How deep can fish live in the ocean? That question has occupied my mind for more than ten years. But my research team’s discovery of the deepest sea fish, announced this week, may not be the definitive answer. There may be more. How deep – and how strange – remains open to debate.
Last year my colleagues and I went on an expedition to the deep trenches around Japan. Having found the Mariana snailfish back in 2014 — believed to be the deepest on record — we suspected that with more research and a better understanding of things like temperature, Japan’s trenches would house a fish at even greater depths.
After another 63 deployments of our deep sea cameras, bringing our total to about 250 around the world, we hit the jackpot.
We found a likely new species of fish in the Izu-Ogasawara Trench and filmed it many times at depths between 6,500 and 8,000 meters. Then, at a staggering 8,336 meters, a rather unassuming little juvenile slowly swam past the camera, oblivious to the fact that it had just become the camera. deepest fish ever recorded.
Read more: Ten things you never knew about the ocean’s deepest places
Much more than monsters
If you ask anyone what the deepest fish in the world looks like, they’ll likely conjure up an image of a scaly, black, nondescript creature with bioluminescent lures, large fangs, spiky fins, and demonic eyes lurking in the depths and waiting to attack unsuspecting people. victims. It would be nothing like the shallow water fish we eat, keep as pets or pay to see in aquariums. It would be more the stuff of nightmares.
While these types of visually striking creatures exist, they are often not that deep or that big. Axfish, fangs, lanternfish, dragonfish, viperfish and anglerfish live in the midwaters of the twilight zone (less than 1000 m deep). Many of these classically spooky monsters are actually very small, simply magnified in our imaginations, lacking any sense of physical scale.
The black body, large eyes, bioluminescent lures, and unfamiliar fins and textures are all adaptations to a stealthy but efficient low-light life.
At deeper levels, where low-light adjustments are no longer necessary (because there is a total absence of light), marine life takes on other, less dramatic forms. Adaptations to depth, or rather high pressure, are usually not things we can see, but rather changes at the level of cells or body tissues to allow for life at depth.
For example, if we take the deepest fish, the deepest shrimpthe deepest jellyfishthe deepest anemone and the deepest octopuswe find them at depths of 8,336m, 7,703m, 10,000m, 10,900m, and 7,000m respectively (between 4.3 and 6.8 miles deep).
The deepest of the deep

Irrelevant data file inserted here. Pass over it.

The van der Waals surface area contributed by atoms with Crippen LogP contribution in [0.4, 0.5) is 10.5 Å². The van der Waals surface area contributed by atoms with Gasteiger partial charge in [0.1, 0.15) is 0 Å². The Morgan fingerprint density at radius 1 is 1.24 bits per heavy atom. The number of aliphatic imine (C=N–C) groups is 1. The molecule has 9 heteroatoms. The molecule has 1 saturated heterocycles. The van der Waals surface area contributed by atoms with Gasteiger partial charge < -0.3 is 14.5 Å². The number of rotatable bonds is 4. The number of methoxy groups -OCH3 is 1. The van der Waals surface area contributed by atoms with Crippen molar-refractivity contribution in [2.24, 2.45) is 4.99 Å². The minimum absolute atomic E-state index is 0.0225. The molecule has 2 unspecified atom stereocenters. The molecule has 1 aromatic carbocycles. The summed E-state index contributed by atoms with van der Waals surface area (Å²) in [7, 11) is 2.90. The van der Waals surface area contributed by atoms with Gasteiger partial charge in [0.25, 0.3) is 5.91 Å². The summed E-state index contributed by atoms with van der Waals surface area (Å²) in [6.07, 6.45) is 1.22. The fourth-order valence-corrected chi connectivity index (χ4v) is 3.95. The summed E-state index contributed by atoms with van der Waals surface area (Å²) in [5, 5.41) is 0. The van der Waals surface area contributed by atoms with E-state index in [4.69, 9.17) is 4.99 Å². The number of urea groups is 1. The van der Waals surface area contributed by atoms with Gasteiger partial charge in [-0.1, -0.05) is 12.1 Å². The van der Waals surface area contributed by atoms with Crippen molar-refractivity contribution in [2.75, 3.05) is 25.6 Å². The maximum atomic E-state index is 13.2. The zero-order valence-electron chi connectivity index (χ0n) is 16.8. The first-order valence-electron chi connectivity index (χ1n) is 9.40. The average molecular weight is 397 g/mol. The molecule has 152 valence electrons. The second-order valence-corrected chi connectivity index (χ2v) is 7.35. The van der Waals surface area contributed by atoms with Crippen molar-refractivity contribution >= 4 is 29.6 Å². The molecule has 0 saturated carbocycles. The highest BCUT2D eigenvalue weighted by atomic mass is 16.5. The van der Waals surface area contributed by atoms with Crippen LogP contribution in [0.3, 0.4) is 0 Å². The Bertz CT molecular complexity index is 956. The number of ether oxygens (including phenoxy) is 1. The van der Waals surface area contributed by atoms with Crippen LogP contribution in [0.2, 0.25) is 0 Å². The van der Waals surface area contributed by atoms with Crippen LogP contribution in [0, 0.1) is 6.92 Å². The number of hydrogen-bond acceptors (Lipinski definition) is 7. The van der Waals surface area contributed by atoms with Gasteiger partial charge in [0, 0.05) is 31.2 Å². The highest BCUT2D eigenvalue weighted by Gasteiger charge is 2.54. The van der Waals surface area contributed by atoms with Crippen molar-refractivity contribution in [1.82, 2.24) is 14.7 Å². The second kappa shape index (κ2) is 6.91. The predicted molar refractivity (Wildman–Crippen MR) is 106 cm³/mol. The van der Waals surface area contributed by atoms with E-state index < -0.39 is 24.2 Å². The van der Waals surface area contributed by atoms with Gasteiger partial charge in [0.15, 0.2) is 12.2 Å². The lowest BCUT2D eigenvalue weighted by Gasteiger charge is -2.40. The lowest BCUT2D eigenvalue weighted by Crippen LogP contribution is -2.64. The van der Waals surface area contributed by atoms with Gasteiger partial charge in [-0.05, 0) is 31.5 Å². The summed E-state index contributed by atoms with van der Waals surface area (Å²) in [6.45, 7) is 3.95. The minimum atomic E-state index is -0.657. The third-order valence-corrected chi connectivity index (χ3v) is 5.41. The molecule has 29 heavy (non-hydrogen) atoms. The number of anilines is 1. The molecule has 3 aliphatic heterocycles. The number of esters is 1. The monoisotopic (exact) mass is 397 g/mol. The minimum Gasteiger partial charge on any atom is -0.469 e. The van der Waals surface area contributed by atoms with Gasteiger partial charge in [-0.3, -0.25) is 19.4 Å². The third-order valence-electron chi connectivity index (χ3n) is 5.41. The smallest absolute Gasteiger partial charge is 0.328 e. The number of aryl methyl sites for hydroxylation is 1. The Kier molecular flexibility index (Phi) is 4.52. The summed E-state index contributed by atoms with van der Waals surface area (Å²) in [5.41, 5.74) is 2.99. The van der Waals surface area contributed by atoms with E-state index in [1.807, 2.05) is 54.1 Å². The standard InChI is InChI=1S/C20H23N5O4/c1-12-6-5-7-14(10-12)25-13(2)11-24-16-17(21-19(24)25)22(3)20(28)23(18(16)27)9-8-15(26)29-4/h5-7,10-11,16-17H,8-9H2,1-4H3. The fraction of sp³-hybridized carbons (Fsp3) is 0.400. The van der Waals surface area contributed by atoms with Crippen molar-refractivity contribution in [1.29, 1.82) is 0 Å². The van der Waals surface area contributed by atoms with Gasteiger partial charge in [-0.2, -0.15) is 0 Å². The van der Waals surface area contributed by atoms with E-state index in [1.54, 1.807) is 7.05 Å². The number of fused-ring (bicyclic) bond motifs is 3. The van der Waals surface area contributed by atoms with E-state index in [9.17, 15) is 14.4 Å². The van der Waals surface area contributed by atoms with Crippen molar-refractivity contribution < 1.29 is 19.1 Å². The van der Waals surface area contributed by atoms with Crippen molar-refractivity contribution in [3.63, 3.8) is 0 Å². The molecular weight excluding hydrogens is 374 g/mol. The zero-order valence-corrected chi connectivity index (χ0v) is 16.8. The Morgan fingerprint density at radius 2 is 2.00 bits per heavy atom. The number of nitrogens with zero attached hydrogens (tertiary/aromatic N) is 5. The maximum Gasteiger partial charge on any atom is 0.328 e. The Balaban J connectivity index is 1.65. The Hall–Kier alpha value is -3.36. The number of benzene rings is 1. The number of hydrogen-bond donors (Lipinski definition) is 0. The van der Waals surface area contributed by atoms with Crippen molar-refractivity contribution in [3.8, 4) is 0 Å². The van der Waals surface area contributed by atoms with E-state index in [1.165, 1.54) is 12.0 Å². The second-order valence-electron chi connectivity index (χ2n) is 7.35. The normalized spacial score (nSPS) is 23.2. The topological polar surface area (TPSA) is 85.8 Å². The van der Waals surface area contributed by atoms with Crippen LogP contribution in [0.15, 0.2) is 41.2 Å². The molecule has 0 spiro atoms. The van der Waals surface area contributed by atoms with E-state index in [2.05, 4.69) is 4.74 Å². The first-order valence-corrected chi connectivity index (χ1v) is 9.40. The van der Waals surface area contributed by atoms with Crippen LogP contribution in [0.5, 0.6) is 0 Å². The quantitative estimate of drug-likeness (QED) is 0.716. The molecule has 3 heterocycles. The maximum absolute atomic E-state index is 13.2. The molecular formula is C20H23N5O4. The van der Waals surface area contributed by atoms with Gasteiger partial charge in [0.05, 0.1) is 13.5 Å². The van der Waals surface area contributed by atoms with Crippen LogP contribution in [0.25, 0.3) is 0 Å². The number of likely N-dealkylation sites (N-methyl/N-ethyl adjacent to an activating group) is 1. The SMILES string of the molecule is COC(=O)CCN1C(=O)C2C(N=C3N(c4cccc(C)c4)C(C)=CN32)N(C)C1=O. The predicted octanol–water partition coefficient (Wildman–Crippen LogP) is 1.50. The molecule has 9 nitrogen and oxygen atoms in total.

The deepest fish in the world isn’t really a deep-sea fish. They are snailfish in the ray-finned fish family called Liparidae. There are over 400 species of snailfish, and most of them can be found in shallow waters, or even estuaries in some cases. This family of fish has adapted to a range of different environments and habitats, including the deepest.
We found the deepest of them all in the Izu-Ogasawara Trench at 8,336m, but this fish falls short of any preconceived visual impression of what its deepest dweller should look like. They are, in fact, tiny, translucent pink, wayward fish that swim like tadpoles and wouldn’t look out of place in a sunlit lagoon.
Likewise, if we look at the deepest of the large crustaceans, which happen to be penaeid shrimp (benthesicymus), there is nothing so unfamiliar about them. They can be up to a foot long, strikingly red in color, and swim and behave exactly as a shrimp would be expected to swim and behave in our coastal regions. He wouldn’t look out of place at the local fish market.
Read more: Deep-sea reefs are spectacular and barely explored – they need to be preserved
The deepest jellyfish looks like a normal jellyfish. The deepest anemones are attached to rocks at the bottom of the Challenger Deep, the deepest place on Earth. These still unknown species are attached to rocks that filter food from the water. They look more plant-like and resemble delicate and beautiful flowers swaying in the wind.
And then there’s the octopus, an animal that has haunted sailors for centuries. In contrast, the newly discovered species Dumbo octopus (Grimpoteuthis) is a small and cute little cephalopod with fins that resemble big ears (as in Dumbo the elephant). The species was filmed nearly 2,000 meters deeper than any other octopus or squid at a depth of nearly 7,000 meters.
The true masters
Essentially, dark sea creatures in the upper ocean detract from the true deep sea creatures, giving us a false impression of the natural aesthetic of this community.
While the dark sea creatures have adapted to low light in a way that tickles our imagination, the real deep sea creatures represent more of a case of where the wild things aren’t.
The snailfish are the true masters of the deep, not monsters of the deep. If we ever really want to understand and appreciate the ocean as the greatest habitat on Earth, we need to retrain our brains and realize that even thousands of feet underwater, there are populations of tiny fish just going about their daily business.
Read more: The ocean is not a quiet place